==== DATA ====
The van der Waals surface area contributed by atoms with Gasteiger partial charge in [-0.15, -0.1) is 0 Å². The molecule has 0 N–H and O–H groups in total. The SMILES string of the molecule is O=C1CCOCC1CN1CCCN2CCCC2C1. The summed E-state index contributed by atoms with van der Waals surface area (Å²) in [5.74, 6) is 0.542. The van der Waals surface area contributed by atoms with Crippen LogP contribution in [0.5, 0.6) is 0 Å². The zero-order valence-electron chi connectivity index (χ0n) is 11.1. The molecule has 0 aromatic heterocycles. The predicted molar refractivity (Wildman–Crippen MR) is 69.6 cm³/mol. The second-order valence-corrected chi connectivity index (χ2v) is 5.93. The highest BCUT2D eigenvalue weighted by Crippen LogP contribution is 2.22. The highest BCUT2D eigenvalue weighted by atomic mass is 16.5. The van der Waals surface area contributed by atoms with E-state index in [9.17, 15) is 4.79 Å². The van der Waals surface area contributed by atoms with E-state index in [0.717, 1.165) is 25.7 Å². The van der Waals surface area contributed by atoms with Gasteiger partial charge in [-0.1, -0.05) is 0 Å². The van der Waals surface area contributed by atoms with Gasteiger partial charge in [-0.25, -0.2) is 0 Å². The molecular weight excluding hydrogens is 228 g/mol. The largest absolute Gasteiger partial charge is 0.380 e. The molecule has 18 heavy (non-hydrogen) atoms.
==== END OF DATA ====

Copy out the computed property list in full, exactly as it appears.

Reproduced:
The van der Waals surface area contributed by atoms with Gasteiger partial charge in [-0.15, -0.1) is 0 Å². The molecule has 0 N–H and O–H groups in total. The SMILES string of the molecule is O=C1CCOCC1CN1CCCN2CCCC2C1. The summed E-state index contributed by atoms with van der Waals surface area (Å²) in [5.74, 6) is 0.542. The van der Waals surface area contributed by atoms with Crippen LogP contribution in [0.5, 0.6) is 0 Å². The zero-order valence-electron chi connectivity index (χ0n) is 11.1. The molecule has 0 aromatic heterocycles. The predicted molar refractivity (Wildman–Crippen MR) is 69.6 cm³/mol. The second-order valence-corrected chi connectivity index (χ2v) is 5.93. The highest BCUT2D eigenvalue weighted by Crippen LogP contribution is 2.22. The highest BCUT2D eigenvalue weighted by atomic mass is 16.5. The van der Waals surface area contributed by atoms with E-state index in [9.17, 15) is 4.79 Å². The van der Waals surface area contributed by atoms with E-state index in [0.717, 1.165) is 25.7 Å². The van der Waals surface area contributed by atoms with Gasteiger partial charge in [-0.1, -0.05) is 0 Å². The van der Waals surface area contributed by atoms with Gasteiger partial charge in [-0.25, -0.2) is 0 Å². The molecular weight excluding hydrogens is 228 g/mol. The largest absolute Gasteiger partial charge is 0.380 e. The molecule has 18 heavy (non-hydrogen) atoms.